Often agents and publishers won’t even want to see the manuscript from you until they have read your synopsis, if this leaves them wanting more then they may ask for some sample chapters.

Running The Manuscript Agency means that I read a lot of cover letters and synopses. They usually either inflate expectations of what is to come, don’t reflect what the manuscript is about, or fail to engage the reader as they simply recount the events, or are so packed with information that it becomes confusing. We don’t judge your work by your synopsis (in fact, we don’t ‘judge’ your work at all!), we always read the manuscripts first and allow it to speak for itself. But if we were to read the synopsis and form our opinions on the manuscript as a result, well, it wouldn’t always be to the benefit of the manuscript!


Now the ‘what’…

A synopsis is a summary of your manuscript. But it isn’t just a summary. As well as showing us what happens in the manuscript, it should also give us a taste for the style of writing. It’s not sales copy, it is a taster (but with all the spoilers included).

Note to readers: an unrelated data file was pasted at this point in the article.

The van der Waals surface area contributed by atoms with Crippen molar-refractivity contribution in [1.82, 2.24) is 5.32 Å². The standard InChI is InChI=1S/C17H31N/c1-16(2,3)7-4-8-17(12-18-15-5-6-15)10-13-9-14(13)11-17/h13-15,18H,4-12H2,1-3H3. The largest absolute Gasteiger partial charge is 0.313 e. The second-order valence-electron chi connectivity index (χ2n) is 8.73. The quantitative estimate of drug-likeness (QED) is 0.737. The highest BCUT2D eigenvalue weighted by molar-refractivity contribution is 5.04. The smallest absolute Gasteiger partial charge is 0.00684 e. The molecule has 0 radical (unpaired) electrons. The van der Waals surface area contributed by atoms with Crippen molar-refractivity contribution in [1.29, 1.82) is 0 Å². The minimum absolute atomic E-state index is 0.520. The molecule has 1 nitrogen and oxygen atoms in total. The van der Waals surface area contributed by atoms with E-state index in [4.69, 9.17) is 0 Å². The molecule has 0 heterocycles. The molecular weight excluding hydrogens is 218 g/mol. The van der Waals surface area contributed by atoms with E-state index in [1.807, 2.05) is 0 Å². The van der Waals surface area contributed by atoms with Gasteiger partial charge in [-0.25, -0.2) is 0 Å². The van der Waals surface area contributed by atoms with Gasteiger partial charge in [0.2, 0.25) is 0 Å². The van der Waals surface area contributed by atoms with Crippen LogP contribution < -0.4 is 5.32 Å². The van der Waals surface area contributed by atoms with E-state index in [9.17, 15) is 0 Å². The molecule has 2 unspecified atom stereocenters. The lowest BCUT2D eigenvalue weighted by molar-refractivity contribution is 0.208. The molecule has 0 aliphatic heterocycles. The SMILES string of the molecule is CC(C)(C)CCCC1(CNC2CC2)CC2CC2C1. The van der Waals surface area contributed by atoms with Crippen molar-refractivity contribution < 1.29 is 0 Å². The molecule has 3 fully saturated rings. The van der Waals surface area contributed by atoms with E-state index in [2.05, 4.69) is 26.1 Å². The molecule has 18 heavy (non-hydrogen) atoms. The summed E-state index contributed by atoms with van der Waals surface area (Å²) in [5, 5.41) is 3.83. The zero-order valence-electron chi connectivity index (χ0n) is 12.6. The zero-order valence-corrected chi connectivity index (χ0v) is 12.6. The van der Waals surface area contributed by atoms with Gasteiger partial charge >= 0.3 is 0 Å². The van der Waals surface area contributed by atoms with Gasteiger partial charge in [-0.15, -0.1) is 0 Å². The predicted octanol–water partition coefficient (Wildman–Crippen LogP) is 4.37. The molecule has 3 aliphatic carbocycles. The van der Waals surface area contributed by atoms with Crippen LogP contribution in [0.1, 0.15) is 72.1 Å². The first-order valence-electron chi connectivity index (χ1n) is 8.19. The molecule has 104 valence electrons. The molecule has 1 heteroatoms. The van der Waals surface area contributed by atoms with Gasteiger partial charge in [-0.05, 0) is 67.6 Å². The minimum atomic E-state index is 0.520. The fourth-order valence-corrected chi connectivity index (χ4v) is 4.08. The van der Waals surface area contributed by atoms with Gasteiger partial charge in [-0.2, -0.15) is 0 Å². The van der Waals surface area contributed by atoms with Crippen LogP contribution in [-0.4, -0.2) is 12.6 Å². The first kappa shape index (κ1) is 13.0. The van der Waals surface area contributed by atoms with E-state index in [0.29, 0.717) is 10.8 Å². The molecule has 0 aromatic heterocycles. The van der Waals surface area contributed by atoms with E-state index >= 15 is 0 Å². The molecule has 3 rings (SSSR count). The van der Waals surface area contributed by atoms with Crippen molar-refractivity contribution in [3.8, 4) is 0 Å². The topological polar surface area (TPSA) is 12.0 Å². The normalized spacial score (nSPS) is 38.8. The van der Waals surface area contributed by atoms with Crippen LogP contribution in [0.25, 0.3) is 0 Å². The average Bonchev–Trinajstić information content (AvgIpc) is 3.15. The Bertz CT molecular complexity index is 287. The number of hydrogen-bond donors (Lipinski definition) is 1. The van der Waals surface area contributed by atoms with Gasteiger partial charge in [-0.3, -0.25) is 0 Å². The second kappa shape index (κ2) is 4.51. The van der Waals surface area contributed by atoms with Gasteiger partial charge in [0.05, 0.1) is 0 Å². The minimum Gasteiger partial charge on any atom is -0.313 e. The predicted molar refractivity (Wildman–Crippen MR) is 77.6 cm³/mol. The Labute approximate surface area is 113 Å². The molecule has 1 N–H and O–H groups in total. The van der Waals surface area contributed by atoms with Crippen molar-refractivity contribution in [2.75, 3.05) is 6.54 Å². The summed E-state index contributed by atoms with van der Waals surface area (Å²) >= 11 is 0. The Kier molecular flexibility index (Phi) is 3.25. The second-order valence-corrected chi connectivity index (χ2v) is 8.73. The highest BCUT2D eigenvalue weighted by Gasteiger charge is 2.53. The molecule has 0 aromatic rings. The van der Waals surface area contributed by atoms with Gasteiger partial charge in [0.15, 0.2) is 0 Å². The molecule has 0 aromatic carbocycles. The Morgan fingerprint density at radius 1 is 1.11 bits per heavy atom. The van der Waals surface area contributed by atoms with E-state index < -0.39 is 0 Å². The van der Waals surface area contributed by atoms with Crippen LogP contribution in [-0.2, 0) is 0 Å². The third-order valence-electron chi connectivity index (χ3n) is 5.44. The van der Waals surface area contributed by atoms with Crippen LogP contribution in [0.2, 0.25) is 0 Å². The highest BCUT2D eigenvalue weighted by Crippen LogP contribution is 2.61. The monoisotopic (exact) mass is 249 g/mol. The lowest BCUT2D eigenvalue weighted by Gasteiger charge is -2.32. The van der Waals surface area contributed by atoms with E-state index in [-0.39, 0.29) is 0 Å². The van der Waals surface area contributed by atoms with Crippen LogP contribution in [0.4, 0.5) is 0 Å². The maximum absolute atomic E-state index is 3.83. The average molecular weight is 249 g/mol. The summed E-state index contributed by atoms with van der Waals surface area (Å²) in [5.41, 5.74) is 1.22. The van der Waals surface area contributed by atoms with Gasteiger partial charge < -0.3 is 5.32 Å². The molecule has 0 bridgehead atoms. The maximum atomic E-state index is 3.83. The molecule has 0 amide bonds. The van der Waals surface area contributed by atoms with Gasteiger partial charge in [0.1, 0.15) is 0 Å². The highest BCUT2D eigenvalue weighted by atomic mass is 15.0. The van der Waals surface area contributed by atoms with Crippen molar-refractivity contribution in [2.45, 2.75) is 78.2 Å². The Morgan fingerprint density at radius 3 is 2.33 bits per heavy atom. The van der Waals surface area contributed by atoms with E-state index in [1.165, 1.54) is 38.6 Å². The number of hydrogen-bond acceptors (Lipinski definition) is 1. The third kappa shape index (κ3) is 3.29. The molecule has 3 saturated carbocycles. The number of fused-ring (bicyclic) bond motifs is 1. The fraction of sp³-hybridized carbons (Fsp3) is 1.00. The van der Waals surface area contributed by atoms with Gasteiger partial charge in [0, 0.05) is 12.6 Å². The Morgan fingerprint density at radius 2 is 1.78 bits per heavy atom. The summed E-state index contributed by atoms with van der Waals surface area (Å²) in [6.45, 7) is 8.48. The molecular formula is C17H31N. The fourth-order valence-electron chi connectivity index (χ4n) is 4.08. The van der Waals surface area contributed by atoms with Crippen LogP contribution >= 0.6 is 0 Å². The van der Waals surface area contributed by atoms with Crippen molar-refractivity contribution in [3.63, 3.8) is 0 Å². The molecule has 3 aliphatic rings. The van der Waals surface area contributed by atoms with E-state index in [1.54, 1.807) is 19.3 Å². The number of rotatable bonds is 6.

This is the analogy I came up with:
Your synopsis is the bait to lure the fish. But unlike a back cover blurb (sales copy) where you give the fisherman the bait and ask them to go fishing, a synopsis gives them the bait AND the fish!

The main aim of a synopsis is to clearly show the reader what they are going to get when they read your manuscript. This means giving them a general sense of the setting, the main characters, why the journey takes place, how the story unfolds, the dramatic turning points and how it ends. It also means giving them all of this while using conveying the style of your manuscript (is it witty, dry, fast-paced…?). But while using your unique voice, make sure you write from a present tense, third person point of view… and remember not to be too complex with your prose…

Okay, so it’s not so simple. Let’s break it down some more.


Writing your synopsis

Getting started

There are a few ‘tick boxes’ that you can use to get you started. At the very least you will then have words on a page, and who doesn’t love words on a page? Because where there are words you can edit and develop, and this is where the magic happens. So here are a few things to get on your page straight away:

☐ Who is your protagonist? What is their name, what are they like
(ie determined investigator), and what is life like for them at the start
of their journey (ie recently divorced)?